The first two aspects can broadly be described as economic ones. How important they are in referendum voting decisions will depend more on how they are perceived by individuals than on the aggregated economic data. If someone has noticed a worsening of access to the health service when they themselves have tried to get an appointment with a GP, have found themselves ever further away from being able to get the home they want or a place for their child in a local school while seeing immigrants appear to get ahead of them in those things it will be unpersuasive to throw data about waiting lists shortening etc at them. Similarly, if in fact someone has seen their ability to get a job or to get a pay rise reduced, they won’t be convinced by any number of statistics about employment rates and wage inflation.
The third one is a sovereignty argument – if this is of paramount importance, even if in fact there has been no adverse impact from immigration as it has been or even if it can be clearly demonstrated to have been positive, it won’t matter, because the principle remains the same. It is difficult to argue against as a point of principle if you place sovereignty above all else. Many of the most committed supporters of Leave start and finish here, but I think most of those who will decide on practical grounds would see it as the icing on the cake if Brexit delivered more visible change on whichever of the other three aspects they found most personally impactful, rather than the whole cake itself.
The fourth is a more nebulous one to define but still very real as a perception. There have been many discussions about what Britishness, Englishness, Scotsness, Welshness, Northern Irishness actually mean without any clear and uncontroversial conclusion. That is sometimes, mistakenly used to conclude that there is no such thing or worse, that those are mere petty nationalisms principally for “little Englanders”. I think it is more that the fourth aspect of the debate is a general feeling of discomfort about rapid change across the spectrum of life combined with a belief that even if we can’t quite put our finger on what it specifically comprises of, our local environment as it was some time up until the recent past was pretty good in terms of how we got on and related to our neighbours and communities. It doesn’t need nostalgia to the extreme of the Daily Express’s world view (although this is perhaps its epitome). It is for me a negative nationalism to an extent because it is at best merely sceptical about the possibility that change and incomers could assimilate into society let alone be positive. I don’t think it is specific to the issue of EU immigration but immigration more generally. It is a position which if strongly held would not be persuaded at all even by there being big economic benefits to immigration on any basis, in or outside the EU. One manifestation of it was seen in the erstwhile BNP and its open opposition to foreigners, but it is more prevalent in a quieter “very nice, but we’re happy as we are, thank you”, spoken to by Nigel Farage and UKIP.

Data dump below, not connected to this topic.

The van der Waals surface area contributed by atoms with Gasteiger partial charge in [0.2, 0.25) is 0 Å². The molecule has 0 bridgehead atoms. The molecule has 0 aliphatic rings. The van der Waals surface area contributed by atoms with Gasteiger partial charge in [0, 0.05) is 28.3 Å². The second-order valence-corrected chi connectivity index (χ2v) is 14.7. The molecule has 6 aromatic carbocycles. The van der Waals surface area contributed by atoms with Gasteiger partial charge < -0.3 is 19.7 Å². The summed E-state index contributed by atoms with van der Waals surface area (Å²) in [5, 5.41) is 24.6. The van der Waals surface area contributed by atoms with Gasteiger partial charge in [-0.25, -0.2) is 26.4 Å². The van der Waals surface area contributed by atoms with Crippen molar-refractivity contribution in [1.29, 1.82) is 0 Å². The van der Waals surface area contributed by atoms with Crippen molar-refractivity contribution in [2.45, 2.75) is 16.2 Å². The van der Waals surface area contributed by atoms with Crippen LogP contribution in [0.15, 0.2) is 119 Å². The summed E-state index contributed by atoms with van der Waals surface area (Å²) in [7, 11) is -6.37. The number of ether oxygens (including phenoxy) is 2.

So where does this leave the EU Referendum debate?
In my next couple of blogs I’ll look into these four aspects. My impression is that all four of these sets of arguments have two angles, a technical one and an emotional one. The Remain campaign started trying to focus on the technical one by bombarding us with data and opinions of the global great and good. The Leave campaign has been very successful in understanding the power of the emotional one. Remain’s response has often been to play on the strong emotion of fear that runs in these emotional angles – fear of change, fear of impotence, fear of failure. But that is a negative line and so not an attractive one. However, Leave hasn’t been very successful in rebutting “Project Fear” with a coherent and unifying “Project Hope”. Had it been able to do so, I think we would already be very clearly heading for Brexit.